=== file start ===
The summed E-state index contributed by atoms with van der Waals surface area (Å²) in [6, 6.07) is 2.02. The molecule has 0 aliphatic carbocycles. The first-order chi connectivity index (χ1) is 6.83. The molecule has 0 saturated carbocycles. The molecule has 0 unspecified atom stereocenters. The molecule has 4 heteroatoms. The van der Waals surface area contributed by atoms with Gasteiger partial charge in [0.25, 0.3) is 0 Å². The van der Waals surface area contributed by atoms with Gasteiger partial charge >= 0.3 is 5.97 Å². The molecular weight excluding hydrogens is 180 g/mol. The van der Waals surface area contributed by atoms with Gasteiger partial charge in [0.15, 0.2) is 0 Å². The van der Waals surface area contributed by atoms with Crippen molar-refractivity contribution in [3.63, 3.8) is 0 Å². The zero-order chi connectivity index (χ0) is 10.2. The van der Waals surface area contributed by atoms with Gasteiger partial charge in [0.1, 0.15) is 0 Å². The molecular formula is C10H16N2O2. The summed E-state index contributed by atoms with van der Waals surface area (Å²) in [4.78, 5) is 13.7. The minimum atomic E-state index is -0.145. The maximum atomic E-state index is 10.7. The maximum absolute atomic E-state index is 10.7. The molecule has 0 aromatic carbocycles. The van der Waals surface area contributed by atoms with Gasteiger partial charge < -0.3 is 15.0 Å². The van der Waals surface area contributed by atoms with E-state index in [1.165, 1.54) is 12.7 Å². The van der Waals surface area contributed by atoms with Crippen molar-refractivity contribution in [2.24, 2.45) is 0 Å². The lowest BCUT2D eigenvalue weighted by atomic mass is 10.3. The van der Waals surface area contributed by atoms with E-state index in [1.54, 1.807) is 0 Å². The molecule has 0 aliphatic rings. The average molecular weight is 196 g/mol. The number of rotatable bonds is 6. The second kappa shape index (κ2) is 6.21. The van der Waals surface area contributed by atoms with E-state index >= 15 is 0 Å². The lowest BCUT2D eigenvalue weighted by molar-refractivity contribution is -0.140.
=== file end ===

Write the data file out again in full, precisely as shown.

The summed E-state index contributed by atoms with van der Waals surface area (Å²) in [6, 6.07) is 2.02. The molecule has 0 aliphatic carbocycles. The first-order chi connectivity index (χ1) is 6.83. The molecule has 0 saturated carbocycles. The molecule has 0 unspecified atom stereocenters. The molecule has 4 heteroatoms. The van der Waals surface area contributed by atoms with Gasteiger partial charge in [0.25, 0.3) is 0 Å². The van der Waals surface area contributed by atoms with Gasteiger partial charge >= 0.3 is 5.97 Å². The molecular weight excluding hydrogens is 180 g/mol. The van der Waals surface area contributed by atoms with Gasteiger partial charge in [0.15, 0.2) is 0 Å². The van der Waals surface area contributed by atoms with Crippen molar-refractivity contribution in [3.63, 3.8) is 0 Å². The zero-order chi connectivity index (χ0) is 10.2. The van der Waals surface area contributed by atoms with Gasteiger partial charge in [0.1, 0.15) is 0 Å². The molecular formula is C10H16N2O2. The summed E-state index contributed by atoms with van der Waals surface area (Å²) in [4.78, 5) is 13.7. The minimum atomic E-state index is -0.145. The maximum atomic E-state index is 10.7. The maximum absolute atomic E-state index is 10.7. The molecule has 0 aromatic carbocycles. The van der Waals surface area contributed by atoms with Gasteiger partial charge < -0.3 is 15.0 Å². The van der Waals surface area contributed by atoms with E-state index in [1.165, 1.54) is 12.7 Å². The van der Waals surface area contributed by atoms with Crippen molar-refractivity contribution in [2.24, 2.45) is 0 Å². The lowest BCUT2D eigenvalue weighted by atomic mass is 10.3. The van der Waals surface area contributed by atoms with E-state index in [1.54, 1.807) is 0 Å². The molecule has 0 aliphatic rings. The average molecular weight is 196 g/mol. The number of rotatable bonds is 6. The second kappa shape index (κ2) is 6.21. The van der Waals surface area contributed by atoms with E-state index >= 15 is 0 Å². The lowest BCUT2D eigenvalue weighted by molar-refractivity contribution is -0.140.